Travel Weekly reports that the Cruise Line International Association (CLIA) announced three new policies designed to supposedly improve cruise ship safety after the Costa Concordia disaster earlier this year.
It's great PR for the cruise industry. But like the other post-Concordia CLIA policies, there's not much substance to the new procedures.
One policy talks about storing more life vests at the muster stations, but some cruise ships (like the Oasis of the Seas) store the life vests in the cabins.
A second policy is something about "standardizing bridge procedures across a brand's fleet, and across different brands under the same ownership." Huh? Not sure what procedures CLIA is thinking about. It seems like this means that all Costa ships, for example, or all brands owned by Carnival could have one procedure but there will be different procedures for other ships and other companies like Royal Caribbean or NCL. Why not one uniform procedure for all cruise ships?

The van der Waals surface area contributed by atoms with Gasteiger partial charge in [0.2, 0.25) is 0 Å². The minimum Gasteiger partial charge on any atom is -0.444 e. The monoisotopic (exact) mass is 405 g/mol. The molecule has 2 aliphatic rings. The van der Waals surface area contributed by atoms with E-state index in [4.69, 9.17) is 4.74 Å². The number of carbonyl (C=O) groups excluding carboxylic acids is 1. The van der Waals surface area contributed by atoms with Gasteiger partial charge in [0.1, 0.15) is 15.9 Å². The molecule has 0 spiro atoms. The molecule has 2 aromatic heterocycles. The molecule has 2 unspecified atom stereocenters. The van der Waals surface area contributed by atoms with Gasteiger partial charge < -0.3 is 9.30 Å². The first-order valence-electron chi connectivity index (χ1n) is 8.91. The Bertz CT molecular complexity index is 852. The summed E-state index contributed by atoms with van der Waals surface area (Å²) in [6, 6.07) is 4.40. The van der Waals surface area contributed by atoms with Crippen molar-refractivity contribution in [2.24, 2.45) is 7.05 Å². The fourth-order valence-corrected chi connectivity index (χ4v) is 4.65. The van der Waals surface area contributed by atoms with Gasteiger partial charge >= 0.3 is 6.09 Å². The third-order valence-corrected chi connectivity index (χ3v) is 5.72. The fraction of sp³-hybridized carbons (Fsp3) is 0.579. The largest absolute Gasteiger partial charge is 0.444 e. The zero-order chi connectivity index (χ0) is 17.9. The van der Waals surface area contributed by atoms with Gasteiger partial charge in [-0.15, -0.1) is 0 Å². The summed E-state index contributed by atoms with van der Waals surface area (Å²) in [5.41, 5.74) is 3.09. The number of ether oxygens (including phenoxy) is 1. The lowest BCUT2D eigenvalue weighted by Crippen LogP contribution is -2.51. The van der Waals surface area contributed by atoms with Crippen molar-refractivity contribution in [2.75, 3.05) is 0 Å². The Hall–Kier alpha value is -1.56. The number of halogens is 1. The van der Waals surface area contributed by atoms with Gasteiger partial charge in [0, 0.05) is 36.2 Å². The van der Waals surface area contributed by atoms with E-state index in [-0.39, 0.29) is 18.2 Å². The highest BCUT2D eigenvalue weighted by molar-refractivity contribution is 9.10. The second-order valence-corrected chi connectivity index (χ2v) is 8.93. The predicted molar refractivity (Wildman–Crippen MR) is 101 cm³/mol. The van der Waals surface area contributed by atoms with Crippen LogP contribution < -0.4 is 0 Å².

The third "new" policy mentions using "tie-downs or other means of locking down heavy objects such as pianos, televisions, treadmills and laundry equipment that could cause injuries if they shift unexpectedly."
Does this mean that cruise ships currently don't have such a policy? That's remarkable.
Consider the CCTV images of the Pacific Sun cruise ship hit by rough seas where literally everything in sight was sliding violently across the cruise ship's decks. The video was filmed in 2008. It has been over 4 years since the video was filmed. The cruise industry is only now finally thinking of a tie-down policy?